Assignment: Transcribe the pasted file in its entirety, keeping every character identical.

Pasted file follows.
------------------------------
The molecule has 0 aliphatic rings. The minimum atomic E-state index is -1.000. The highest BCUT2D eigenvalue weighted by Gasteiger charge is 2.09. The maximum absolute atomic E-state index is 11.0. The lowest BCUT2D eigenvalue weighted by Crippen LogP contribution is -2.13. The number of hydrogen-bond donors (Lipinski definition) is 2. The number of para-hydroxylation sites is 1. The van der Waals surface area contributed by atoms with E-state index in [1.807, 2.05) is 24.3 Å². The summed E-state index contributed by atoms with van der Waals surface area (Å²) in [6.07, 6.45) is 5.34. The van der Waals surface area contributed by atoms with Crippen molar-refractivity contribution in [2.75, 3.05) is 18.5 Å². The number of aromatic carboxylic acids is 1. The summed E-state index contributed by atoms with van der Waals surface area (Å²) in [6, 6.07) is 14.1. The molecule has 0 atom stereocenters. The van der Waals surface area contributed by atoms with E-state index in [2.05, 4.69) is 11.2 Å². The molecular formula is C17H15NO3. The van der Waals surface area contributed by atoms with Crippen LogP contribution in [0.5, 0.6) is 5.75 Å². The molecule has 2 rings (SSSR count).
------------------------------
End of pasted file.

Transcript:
The molecule has 0 aliphatic rings. The minimum atomic E-state index is -1.000. The highest BCUT2D eigenvalue weighted by Gasteiger charge is 2.09. The maximum absolute atomic E-state index is 11.0. The lowest BCUT2D eigenvalue weighted by Crippen LogP contribution is -2.13. The number of hydrogen-bond donors (Lipinski definition) is 2. The number of para-hydroxylation sites is 1. The van der Waals surface area contributed by atoms with E-state index in [1.807, 2.05) is 24.3 Å². The summed E-state index contributed by atoms with van der Waals surface area (Å²) in [6.07, 6.45) is 5.34. The van der Waals surface area contributed by atoms with Crippen molar-refractivity contribution in [2.75, 3.05) is 18.5 Å². The number of aromatic carboxylic acids is 1. The summed E-state index contributed by atoms with van der Waals surface area (Å²) in [6, 6.07) is 14.1. The molecule has 0 atom stereocenters. The van der Waals surface area contributed by atoms with E-state index in [2.05, 4.69) is 11.2 Å². The molecular formula is C17H15NO3. The van der Waals surface area contributed by atoms with Crippen LogP contribution in [0.5, 0.6) is 5.75 Å². The molecule has 2 rings (SSSR count).